Sometimes I feel like I live in Mayberry. I went to school with the same kids grades 1-12. The same kids at church. The same neighbors. One of my childhood pals even went to college with me. I say “Hi” to someone I know most times I’m in downtown Willoughby. They will obligingly give me the latest on everyone I’ve ever known. I swear I don’t do anything interesting enough for people to gossip about, yet they know what I’ve been up to lately, including medical, dating, and job status. Sometimes I feel like screaming, but I guess I’m a cog in the whole pattern. Mom told me about Dave, and I told her about running into him at Kleifelds Restaurant. Aaaargggh! I’m part of the gossip stream. Nooooooo!!!! I’m sorry Dave.
Sometimes it feels like no one ever moves away. If my nephew mentions a pal, I recognize the last name and ask if that guy is So-and-so’s son. Of course he is. Then I can’t resist laughing about what So-and-so did at a party or something. Then I hear about what So-and-so’s son did at a party. I’ll probably repeat this at Kleifelds and hate myself for it. Though just to be clear, I don’t divulge real secrets. Passing on information about births and deaths or somebody’s latest drunk and disorderly arrest isn’t the same thing as airing someone’s private pathos. I’ll take quite a few private confidences to the grave.
Living near where I grew up gives me a sense of belonging to a larger family of often embarrassing relatives, but some people have disappeared and scattered like feathers in the wind. Of course, occasional updates of escapees will crop up. This guy is studying rocks in the desert. These two married and have an overachieving child or maybe a disabled kid. There’s a constant stream of gossip flowing through our collective unconscious.
In the olden days, my girlfriend from grades 1-12 would’ve lived her entire life in the same village. I would’ve gone to her wedding, seen her children and grandchildren grow up, watched her hair turn white, and eventually would’ve gotten buried in the same graveyard. In the real world, I lost track of her after graduation. I called, nervous about how she would remember me when my teenaged self-perception is full of self-recriminations. She was my “good” friend, the friend who stopped my bad behavior with a glance of blue eyes. In fact, I found myself sitting up rather pertly as I tapped her number into my phone. While she is still the “good” girl, within seconds the years fell away. We fast forwarded through the decades and laughed and commiserated about the turns our lives have taken. We learned the secrets of each other’s childhoods which we had both suspected but never discussed when we were actually living them. My heart filled with happiness connecting with her again.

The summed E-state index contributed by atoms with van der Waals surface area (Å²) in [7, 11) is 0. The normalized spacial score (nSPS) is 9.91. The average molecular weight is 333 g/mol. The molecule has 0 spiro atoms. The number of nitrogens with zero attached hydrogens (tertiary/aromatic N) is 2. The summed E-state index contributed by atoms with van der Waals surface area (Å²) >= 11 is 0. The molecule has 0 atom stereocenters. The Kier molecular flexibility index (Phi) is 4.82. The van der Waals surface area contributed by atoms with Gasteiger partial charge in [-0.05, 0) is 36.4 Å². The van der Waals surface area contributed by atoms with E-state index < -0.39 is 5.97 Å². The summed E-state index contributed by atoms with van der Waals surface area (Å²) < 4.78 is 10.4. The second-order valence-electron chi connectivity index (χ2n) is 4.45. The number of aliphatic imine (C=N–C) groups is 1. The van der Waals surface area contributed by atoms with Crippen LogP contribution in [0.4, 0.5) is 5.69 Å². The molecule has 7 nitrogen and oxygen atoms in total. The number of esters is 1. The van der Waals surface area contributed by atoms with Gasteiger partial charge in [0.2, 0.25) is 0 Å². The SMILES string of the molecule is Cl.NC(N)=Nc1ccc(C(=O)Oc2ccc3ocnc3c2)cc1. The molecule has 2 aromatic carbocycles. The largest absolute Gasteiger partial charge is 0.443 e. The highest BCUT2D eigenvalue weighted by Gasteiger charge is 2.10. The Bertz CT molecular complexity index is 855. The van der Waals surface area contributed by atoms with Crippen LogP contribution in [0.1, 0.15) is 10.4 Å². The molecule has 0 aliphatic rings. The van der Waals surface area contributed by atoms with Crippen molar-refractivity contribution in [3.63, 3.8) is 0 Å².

This web of connections is visible when I look at Facebook and LinkedIn. Young faces cascade through my mind in a vivid waterfall. I feel joy when I find an old friend from public school, or college, or an old job. I loved these people, and they took part of my heart when they disappeared across the country or across the world. Collecting them lets me collect parts of myself and to give back parts of them too. It’s too easy to lose ourselves in the process of living and paying bills, and we often don’t see what we’ve lost, or recognize where we should look for those aspects of ourselves.
Finding old friends is a chance to say “You matter to me, and I’ve wished you well through the years.” As we age, we collect our scars and disappointments and lose sight of the fact that our lives have an impact on people we seldom think about any more. Some people I’ve known are doing terrific things. I smile at their postings on Facebook and feel hope for the world.
eeee GIVEAWAY! eeee
In this attitude of gratitude, I’m going to offer my first giveaway to celebrate my upcoming 100th post. Woo hoo!! Just 2 more to go! I really appreciate all of you who stop by to see my posts. All you have to do to be in the drawing is leave a comment in the next two weeks and become a follower. (Thanks to all of you who are already following!) The prize will be a set of 4 cards with original watercolors (6 7/8" x 5"), which are shown in this post.